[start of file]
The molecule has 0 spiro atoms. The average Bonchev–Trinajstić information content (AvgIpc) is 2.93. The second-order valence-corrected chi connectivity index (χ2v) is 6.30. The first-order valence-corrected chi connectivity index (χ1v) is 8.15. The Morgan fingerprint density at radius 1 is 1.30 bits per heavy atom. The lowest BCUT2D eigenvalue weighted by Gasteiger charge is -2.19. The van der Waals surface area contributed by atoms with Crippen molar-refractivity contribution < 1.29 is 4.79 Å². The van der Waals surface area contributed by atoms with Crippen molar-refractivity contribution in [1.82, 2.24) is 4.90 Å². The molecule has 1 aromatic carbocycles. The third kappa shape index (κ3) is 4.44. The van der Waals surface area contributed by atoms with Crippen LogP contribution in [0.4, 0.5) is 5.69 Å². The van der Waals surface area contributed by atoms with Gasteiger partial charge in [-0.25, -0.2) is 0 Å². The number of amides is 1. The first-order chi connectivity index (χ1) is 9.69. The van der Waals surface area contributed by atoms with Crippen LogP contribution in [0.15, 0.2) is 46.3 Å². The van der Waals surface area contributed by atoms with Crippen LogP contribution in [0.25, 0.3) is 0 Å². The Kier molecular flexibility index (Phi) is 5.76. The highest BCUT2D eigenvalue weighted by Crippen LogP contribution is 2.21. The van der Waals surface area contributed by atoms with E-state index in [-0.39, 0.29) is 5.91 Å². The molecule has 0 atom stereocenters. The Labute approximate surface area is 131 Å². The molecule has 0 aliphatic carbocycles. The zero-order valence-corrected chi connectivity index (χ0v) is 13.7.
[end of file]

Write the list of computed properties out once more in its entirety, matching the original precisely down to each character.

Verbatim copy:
The molecule has 0 spiro atoms. The average Bonchev–Trinajstić information content (AvgIpc) is 2.93. The second-order valence-corrected chi connectivity index (χ2v) is 6.30. The first-order valence-corrected chi connectivity index (χ1v) is 8.15. The Morgan fingerprint density at radius 1 is 1.30 bits per heavy atom. The lowest BCUT2D eigenvalue weighted by Gasteiger charge is -2.19. The van der Waals surface area contributed by atoms with Crippen molar-refractivity contribution < 1.29 is 4.79 Å². The van der Waals surface area contributed by atoms with Crippen molar-refractivity contribution in [1.82, 2.24) is 4.90 Å². The molecule has 1 aromatic carbocycles. The third kappa shape index (κ3) is 4.44. The van der Waals surface area contributed by atoms with Crippen LogP contribution in [0.4, 0.5) is 5.69 Å². The van der Waals surface area contributed by atoms with Gasteiger partial charge in [-0.25, -0.2) is 0 Å². The number of amides is 1. The first-order chi connectivity index (χ1) is 9.69. The van der Waals surface area contributed by atoms with Crippen LogP contribution in [0.15, 0.2) is 46.3 Å². The van der Waals surface area contributed by atoms with Crippen LogP contribution in [0.25, 0.3) is 0 Å². The Kier molecular flexibility index (Phi) is 5.76. The highest BCUT2D eigenvalue weighted by Crippen LogP contribution is 2.21. The van der Waals surface area contributed by atoms with E-state index in [-0.39, 0.29) is 5.91 Å². The molecule has 0 atom stereocenters. The Labute approximate surface area is 131 Å². The molecule has 0 aliphatic carbocycles. The zero-order valence-corrected chi connectivity index (χ0v) is 13.7.